Allergy debate: gluten-free for everyone?
In short, the answer is no! Here’s an explanation: Gluten is a protein in wheat, rye, and barley that is commonly found in bread, beer, pasta, and a wide range of other processed foods containing these grains.
For about 1% of the population, eating gluten causes coeliac disease. This is an autoimmune disease in small intestine. It involves an immune reaction to gliadin (a gluten protein), found in wheat, barley, rye and some oats. Coeliac disease can present with malabsorption, chronic diarrhoea, weight loss, fatigue, bloating and anaemia. In coeliac disease sufferers, avoiding gluten can be life saving, as ongoing exposure to gluten can cause anaemia, weight loss or even bowel cancer in these patients.
A further 1-2% of the population may suffer from a true wheat allergy. A true wheat allergy can cause symptoms such as hives, swelling, abdominal pains, vomiting or even wheezing shortly after exposure to wheat. People with a suspected wheat allergy should be assessed by an allergist, and if the wheat allergy is confirmed, should avoid all components of wheat including gluten.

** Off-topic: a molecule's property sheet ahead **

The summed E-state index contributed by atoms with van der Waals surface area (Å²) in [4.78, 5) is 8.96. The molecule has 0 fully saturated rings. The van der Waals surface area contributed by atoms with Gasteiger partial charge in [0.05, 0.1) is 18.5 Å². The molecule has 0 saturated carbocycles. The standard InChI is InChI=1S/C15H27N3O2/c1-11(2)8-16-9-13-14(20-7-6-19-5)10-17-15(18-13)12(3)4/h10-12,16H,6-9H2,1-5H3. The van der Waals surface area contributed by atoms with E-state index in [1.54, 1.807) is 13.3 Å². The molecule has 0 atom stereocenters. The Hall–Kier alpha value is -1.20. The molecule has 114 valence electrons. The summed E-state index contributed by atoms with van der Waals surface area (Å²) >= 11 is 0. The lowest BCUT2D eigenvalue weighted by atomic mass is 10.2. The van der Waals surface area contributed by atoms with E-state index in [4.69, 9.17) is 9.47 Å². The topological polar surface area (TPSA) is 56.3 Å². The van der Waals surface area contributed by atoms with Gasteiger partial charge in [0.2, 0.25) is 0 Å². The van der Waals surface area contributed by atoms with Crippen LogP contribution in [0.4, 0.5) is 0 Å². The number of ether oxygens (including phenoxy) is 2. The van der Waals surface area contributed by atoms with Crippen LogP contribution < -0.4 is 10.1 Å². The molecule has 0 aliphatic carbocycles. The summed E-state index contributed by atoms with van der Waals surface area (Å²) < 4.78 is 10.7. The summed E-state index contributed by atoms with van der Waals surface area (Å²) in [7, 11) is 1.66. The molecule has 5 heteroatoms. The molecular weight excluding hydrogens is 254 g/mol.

However, in the remaining 96-98% of the population, there is very little scientific evidence to support a gluten-free diet. Nonetheless, gluten-free has become a trend: 15% of Britons and 25% of Americans are attempting a gluten-free diet. It has become a multi-million dollar industry.
Gluten has been blamed for a wide variety of symptoms including headaches, weight gain and ADHD, but there is little scientific backing to support this.
Potential problems associated with a gluten-free diet include:
- Lack of fibre, increase in fat intake
- Intake of alternative grains such as rice starch which have a higher glycaemic index and lower nutritional value
- It is expensive
- Very importantly, because it has become such a popular fad, it undermines or almost “trivialises” those who really have a true gluten sensitivity.
Therefore, gluten-free is a necessity for some, but certainly not the answer for all.